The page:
The letter comes in the mail and the first thing you see is "NOTICE OF DISAPPROVED CLAIM." You're not even sure what that means, but you figure it's not good.
Have you applied for Social Security Disability but your claim has been DENIED? If so, you’re in the right place.
You are frustrated because you have submitted your medical records and answered all the questions SSA asked – but you have still been DENIED.
A denied claim is not the end of the road; you have the right to appeal.
How do you appeal an SSDI denial?
Here’s how the process works:
Upon receiving your denial letter, you have 60days to file a Request for Reconsideration. This process is very similar to the initial application process.
If your reconsideration is denied (most are), you have 60 days to file a Request for Hearing before an Administrative Law Judge (SSA Form HA-501).
During the hearing, you will likely testify, you or your representative may call witnesses, and there may be governmental paid-for experts that testify.
The testimonies and evidence in your claim file will be carefully reviewed, and a decision will then be made.
If the ALJ’s decision is still not favorable, you may appeal to the Social Security Appeals Council.
Similar to the ALJ, the Appeals Council will review all evidence in your case and either reach a decision itself or refer your case back to the ALJ. It’s important to point out that although the Appeals Court considers every request for review, it may decide to not to consider your request and thus the ALJ’s decision will stand.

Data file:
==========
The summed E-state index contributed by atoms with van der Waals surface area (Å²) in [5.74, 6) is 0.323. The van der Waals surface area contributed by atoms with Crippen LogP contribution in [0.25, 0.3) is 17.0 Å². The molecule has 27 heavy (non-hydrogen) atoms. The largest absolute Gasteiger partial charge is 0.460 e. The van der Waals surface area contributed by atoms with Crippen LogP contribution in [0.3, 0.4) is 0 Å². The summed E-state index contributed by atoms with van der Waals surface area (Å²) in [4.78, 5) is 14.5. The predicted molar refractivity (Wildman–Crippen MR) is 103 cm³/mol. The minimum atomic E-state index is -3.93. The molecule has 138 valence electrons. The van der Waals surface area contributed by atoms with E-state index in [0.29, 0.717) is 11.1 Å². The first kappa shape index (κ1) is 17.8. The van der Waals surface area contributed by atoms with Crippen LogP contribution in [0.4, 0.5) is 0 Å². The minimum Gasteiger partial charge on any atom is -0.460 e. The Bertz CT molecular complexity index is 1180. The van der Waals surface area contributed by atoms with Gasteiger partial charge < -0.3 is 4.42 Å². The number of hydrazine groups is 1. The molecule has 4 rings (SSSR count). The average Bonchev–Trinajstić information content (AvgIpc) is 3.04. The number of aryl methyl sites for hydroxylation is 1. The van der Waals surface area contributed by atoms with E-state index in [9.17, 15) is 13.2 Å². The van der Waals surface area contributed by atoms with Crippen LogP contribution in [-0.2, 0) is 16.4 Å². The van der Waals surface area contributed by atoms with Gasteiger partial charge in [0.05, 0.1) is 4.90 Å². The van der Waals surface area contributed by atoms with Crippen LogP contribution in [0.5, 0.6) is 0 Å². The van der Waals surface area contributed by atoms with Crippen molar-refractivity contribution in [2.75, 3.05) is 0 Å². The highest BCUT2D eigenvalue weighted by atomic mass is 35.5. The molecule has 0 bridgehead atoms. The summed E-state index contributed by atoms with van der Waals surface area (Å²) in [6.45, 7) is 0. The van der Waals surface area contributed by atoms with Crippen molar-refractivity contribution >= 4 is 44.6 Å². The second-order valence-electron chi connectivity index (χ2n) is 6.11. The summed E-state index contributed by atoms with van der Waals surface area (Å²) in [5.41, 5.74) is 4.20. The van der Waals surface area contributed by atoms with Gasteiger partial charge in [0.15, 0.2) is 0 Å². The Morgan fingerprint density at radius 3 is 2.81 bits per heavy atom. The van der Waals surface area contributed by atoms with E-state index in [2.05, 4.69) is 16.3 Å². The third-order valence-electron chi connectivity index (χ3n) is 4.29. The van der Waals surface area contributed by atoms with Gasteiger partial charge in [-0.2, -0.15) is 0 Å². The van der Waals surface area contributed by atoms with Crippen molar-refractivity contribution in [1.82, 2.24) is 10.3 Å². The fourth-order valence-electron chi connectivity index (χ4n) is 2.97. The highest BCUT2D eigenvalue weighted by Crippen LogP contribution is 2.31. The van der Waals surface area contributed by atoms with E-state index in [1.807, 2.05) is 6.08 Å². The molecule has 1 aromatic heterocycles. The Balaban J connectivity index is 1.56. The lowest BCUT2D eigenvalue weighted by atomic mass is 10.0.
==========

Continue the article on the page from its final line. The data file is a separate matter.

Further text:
If you still disagree with the decision up to this point, your final step is to submit your case to Federal District Court for review. Here, at this final step in the process, a district court judge will review the evidence in the case and order a determination on whether the SSA‘s decision should be overturned.
Although the disability appeal process may seem long and cumbersome, it’s important to note that you do have the right to appeal your case.
It is also important to note that you cannot skip any step. That is, you cannot take your case straight to federal court if you are not happy with the initial decision. You have to go to the ALJ first, then the Appeals Council, before getting to federal court.
Some people believe that instead of appealing your denial, you should just apply again. This is not a good idea.
Do you know why your application was denied?
The first step to an appeal is knowing why your claim was denied.
The letter the SSA sent you to tell you that your SSDI claim was denied can provide you with some insight. But do you know what the letter means when it says – We have determined that you can perform your past work? What about when the letter says – We have determined that you are not disabled from performing work generally available in the region.
Do you know what you need to do to give yourself the best shot of succeeding in your appeal? Do you know what specific medical records can help establish that your disability meets a listing, and thus qualify you for social security disability? Do you how a medical source statement can be used to dramatically increase your chances of success on appeal?
An SSDI attorney familiar with the specific rules and laws of the social security system can be the difference between you getting disability benefits and not.
Did you receive a denial or termination of benefits letter and are unsure of the next steps? We will review your denial letter with no cost and no obligation and give you a detailed strategy for moving forward.